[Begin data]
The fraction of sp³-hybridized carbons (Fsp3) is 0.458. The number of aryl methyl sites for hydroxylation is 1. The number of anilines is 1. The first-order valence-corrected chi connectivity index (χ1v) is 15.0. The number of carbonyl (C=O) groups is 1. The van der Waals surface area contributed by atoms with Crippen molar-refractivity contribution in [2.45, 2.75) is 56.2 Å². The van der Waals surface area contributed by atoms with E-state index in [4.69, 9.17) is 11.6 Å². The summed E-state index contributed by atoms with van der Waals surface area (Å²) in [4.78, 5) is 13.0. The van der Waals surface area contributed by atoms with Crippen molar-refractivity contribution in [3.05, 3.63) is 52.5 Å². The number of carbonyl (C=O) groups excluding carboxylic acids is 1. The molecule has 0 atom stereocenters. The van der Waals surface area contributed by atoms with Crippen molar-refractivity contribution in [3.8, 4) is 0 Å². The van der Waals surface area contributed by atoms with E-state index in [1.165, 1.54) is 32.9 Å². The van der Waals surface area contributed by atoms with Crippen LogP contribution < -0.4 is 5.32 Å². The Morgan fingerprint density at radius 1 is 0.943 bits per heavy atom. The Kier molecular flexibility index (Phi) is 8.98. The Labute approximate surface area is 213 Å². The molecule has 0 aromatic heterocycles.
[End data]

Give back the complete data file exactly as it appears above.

The fraction of sp³-hybridized carbons (Fsp3) is 0.458. The number of aryl methyl sites for hydroxylation is 1. The number of anilines is 1. The first-order valence-corrected chi connectivity index (χ1v) is 15.0. The number of carbonyl (C=O) groups is 1. The van der Waals surface area contributed by atoms with Crippen molar-refractivity contribution in [2.45, 2.75) is 56.2 Å². The van der Waals surface area contributed by atoms with E-state index in [4.69, 9.17) is 11.6 Å². The summed E-state index contributed by atoms with van der Waals surface area (Å²) in [4.78, 5) is 13.0. The van der Waals surface area contributed by atoms with Crippen molar-refractivity contribution in [3.05, 3.63) is 52.5 Å². The number of carbonyl (C=O) groups excluding carboxylic acids is 1. The molecule has 0 atom stereocenters. The van der Waals surface area contributed by atoms with Crippen molar-refractivity contribution in [3.8, 4) is 0 Å². The van der Waals surface area contributed by atoms with E-state index in [1.165, 1.54) is 32.9 Å². The van der Waals surface area contributed by atoms with Crippen LogP contribution < -0.4 is 5.32 Å². The Morgan fingerprint density at radius 1 is 0.943 bits per heavy atom. The Kier molecular flexibility index (Phi) is 8.98. The Labute approximate surface area is 213 Å². The molecule has 0 aromatic heterocycles.